In a soft mumble, he told the principal about his faults: He often skipped classes at his last middle school, and the smallest perceived insult would set him off.
A relative, who had brought him to see the school, said his family placed him in a home-study program after a group of kids began to threaten him with a gun on his way to school.
"Safety is our main concern right now," she said.
Dennis Guikema, principal of the Alternative Learning Community, responded with the kind of ease cultivated through countless such conversations. He assured them the school would be safe even though it wouldn't have high fences and that staff would make sure, in the very first period of the day, that everyone was in class.
"I can tell you this: Within two months, you'll know everybody's name," Guikema said. "There's no strangers here."
The Alternative Learning Community opens today on the former Toler Heights Elementary School campus with 90 students in sixth through eighth grades.
Guikema and his young staff five of the seven teachers have taught for one year or less aim to create a place where kids can thrive, even if they haven't been successful in the past.
Some students have a history of truancy and suspensions. Others have simply struggled academically or have been held back a grade. Families choose to enroll their children there; it's not for kids who have been expelled.
"These are kids that, frankly, we have failed as a district," said Fred Brill, a central office administrator who oversees half the city's middle schools.
The 15-student classes planned for the Alternative Learning Community are roughly half the size of those in most middle schools. Each classroom will have an adviser from the Lincoln Child Center, a local nonprofit that provides mental health services to kids, as well as a teacher.
The curriculum has a strong environmental science and outdoor adventure component with a possible camping trip at the end of the year and an extended day. Each student is to have his or her own "learning plan."
The model isn't cheap. Funded partly through alternative education funds, it costs roughly twice as much to educate each student as it does in other Oakland schools. But if it works, dozens of students each year won't give up on their education, as they might otherwise.
A report released this week by the California Dropout Research Project estimates that each group of 120,000 20-year-olds drains $46.4 billion from California's economy in lost earnings combined with government spending on crime, health services and welfare.
It also found that the lifetime earnings of an average high school graduate are
$290,000 more than a high school dropout, and it projected that more than two-thirds of dropouts will use food stamps during their working years.
"We know a lot about the dropout problem in Oakland," Guikema said. "The fact is, it's not just a high school problem. Middle school is a place where the problem is definitely rooted."
It has been estimated that roughly half of Oakland's ninth-graders don't make it to graduation. But until now, few options have been available for middle schoolers who appear to be heading down that well-worn path. Oakland's Community Day School works with children of middle school age, but only after they have been expelled or placed on probation.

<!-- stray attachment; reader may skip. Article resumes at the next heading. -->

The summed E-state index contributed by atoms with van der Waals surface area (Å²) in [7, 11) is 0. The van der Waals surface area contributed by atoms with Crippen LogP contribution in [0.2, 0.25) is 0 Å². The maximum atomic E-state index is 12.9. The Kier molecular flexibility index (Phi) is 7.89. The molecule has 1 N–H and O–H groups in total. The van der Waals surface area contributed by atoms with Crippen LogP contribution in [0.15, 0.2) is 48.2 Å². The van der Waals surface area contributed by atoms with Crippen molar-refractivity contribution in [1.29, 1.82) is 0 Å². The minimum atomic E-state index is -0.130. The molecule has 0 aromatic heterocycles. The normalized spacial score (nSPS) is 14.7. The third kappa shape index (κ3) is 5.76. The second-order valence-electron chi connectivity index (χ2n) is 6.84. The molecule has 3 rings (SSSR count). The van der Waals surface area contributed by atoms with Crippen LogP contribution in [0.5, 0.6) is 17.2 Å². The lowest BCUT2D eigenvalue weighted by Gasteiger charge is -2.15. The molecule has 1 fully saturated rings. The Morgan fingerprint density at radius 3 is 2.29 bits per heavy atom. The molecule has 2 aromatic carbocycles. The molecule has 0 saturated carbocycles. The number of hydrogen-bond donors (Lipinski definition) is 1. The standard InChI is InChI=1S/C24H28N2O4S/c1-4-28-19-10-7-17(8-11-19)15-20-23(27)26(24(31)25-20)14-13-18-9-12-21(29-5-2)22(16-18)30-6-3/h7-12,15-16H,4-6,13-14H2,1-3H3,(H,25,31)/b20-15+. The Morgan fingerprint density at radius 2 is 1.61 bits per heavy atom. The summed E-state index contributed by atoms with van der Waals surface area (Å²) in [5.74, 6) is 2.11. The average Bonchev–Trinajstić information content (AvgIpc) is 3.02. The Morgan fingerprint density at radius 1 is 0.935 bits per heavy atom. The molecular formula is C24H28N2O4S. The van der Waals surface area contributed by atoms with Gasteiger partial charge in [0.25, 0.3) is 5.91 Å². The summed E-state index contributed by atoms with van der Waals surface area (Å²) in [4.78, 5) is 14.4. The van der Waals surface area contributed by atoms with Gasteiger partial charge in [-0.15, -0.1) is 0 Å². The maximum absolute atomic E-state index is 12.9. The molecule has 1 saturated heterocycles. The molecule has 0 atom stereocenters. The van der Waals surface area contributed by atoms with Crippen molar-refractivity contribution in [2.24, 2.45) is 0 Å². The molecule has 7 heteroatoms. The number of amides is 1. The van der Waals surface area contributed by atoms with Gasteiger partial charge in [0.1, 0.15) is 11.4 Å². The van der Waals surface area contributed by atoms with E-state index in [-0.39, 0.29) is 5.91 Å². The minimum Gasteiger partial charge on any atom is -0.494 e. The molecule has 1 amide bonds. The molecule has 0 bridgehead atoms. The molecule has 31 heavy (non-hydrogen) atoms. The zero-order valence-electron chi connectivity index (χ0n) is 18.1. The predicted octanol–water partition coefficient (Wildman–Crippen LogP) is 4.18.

Brill recognized the need for such a program after coming to the district last year, Guikema said. The idea began taking shape last winter and has moved quickly.
The former elementary school building, located near 98th Avenue and MacArthur Boulevard, undoubtedly will undergo a transformation once a crew of teenagers arrives. It still has a Little Engine That Could-like mural in the hallway, a remnant of the building's previous inhabitants.
Teachers have been at the school since Aug. 1, taking part in meetings and creating lesson plans. Last Monday, as a few families dropped in to formally register, the building had a high-energy vibe that Guikema described as "beautiful chaos."
Dominique Biagas, 11, and her older sister, Dakota, said they were impressed and a bit surprised by how clean the place was, and how friendly the adults seemed.
"The people who are here are very nice," said Dominique, who said she has been reading books about middle school to prepare herself for sixth grade.
When asked if she had any pre-school year jitters, she said, "I hope the teachers don't yell when they get mad, and they don't cuss at the kids."
The staff members are also steeling themselves for the opening today, when 90 adolescents will put the vision to the test.
"I'm just anxious about what kind of kids are going to come in, and to see how well they take it how they take it in," said Michelle Ina, an intervention specialist from Lincoln Child Center who will provide extra classroom support to students and teachers.
Last week, at the end of his conference with the 13-year-old boy, Guikema said he wouldn't judge him based on his past grades. Then he leaned in, looked the young man in the eye and offered a deal.
"If you step up and you take care of your business, if you're working hard and you have great attendance, you're going to move to high school next year," he said.
The boy relaxed a bit and smiled.
"I like that," he said.
"You like that," Guikema repeated. "But you know, that's not a gift."
More information about the school can be found at alcoakland.com.